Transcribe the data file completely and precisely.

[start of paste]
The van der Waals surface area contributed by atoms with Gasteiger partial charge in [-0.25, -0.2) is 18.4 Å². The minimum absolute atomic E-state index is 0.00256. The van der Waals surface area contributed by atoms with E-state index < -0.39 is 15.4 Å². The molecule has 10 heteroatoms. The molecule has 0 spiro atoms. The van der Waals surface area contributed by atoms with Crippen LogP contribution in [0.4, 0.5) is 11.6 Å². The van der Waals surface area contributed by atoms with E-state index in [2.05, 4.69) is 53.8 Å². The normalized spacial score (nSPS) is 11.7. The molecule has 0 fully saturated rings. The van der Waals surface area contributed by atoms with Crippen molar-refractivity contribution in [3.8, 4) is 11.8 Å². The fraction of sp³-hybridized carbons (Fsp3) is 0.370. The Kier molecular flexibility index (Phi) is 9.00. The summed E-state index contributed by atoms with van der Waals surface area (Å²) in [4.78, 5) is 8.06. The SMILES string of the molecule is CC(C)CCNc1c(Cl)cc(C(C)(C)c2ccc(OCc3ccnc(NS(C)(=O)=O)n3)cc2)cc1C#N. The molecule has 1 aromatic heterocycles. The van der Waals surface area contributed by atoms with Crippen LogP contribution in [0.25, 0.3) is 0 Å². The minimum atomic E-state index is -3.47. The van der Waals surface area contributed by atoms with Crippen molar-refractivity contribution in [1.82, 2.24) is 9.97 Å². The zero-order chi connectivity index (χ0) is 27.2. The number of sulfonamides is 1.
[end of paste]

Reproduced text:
The van der Waals surface area contributed by atoms with Gasteiger partial charge in [-0.25, -0.2) is 18.4 Å². The minimum absolute atomic E-state index is 0.00256. The van der Waals surface area contributed by atoms with E-state index < -0.39 is 15.4 Å². The molecule has 10 heteroatoms. The molecule has 0 spiro atoms. The van der Waals surface area contributed by atoms with Crippen LogP contribution in [0.4, 0.5) is 11.6 Å². The van der Waals surface area contributed by atoms with E-state index in [2.05, 4.69) is 53.8 Å². The normalized spacial score (nSPS) is 11.7. The molecule has 0 fully saturated rings. The van der Waals surface area contributed by atoms with Crippen molar-refractivity contribution in [3.8, 4) is 11.8 Å². The fraction of sp³-hybridized carbons (Fsp3) is 0.370. The Kier molecular flexibility index (Phi) is 9.00. The summed E-state index contributed by atoms with van der Waals surface area (Å²) in [4.78, 5) is 8.06. The SMILES string of the molecule is CC(C)CCNc1c(Cl)cc(C(C)(C)c2ccc(OCc3ccnc(NS(C)(=O)=O)n3)cc2)cc1C#N. The molecule has 1 aromatic heterocycles. The van der Waals surface area contributed by atoms with Crippen LogP contribution in [0.25, 0.3) is 0 Å². The minimum atomic E-state index is -3.47. The van der Waals surface area contributed by atoms with Crippen molar-refractivity contribution in [1.82, 2.24) is 9.97 Å². The zero-order chi connectivity index (χ0) is 27.2. The number of sulfonamides is 1.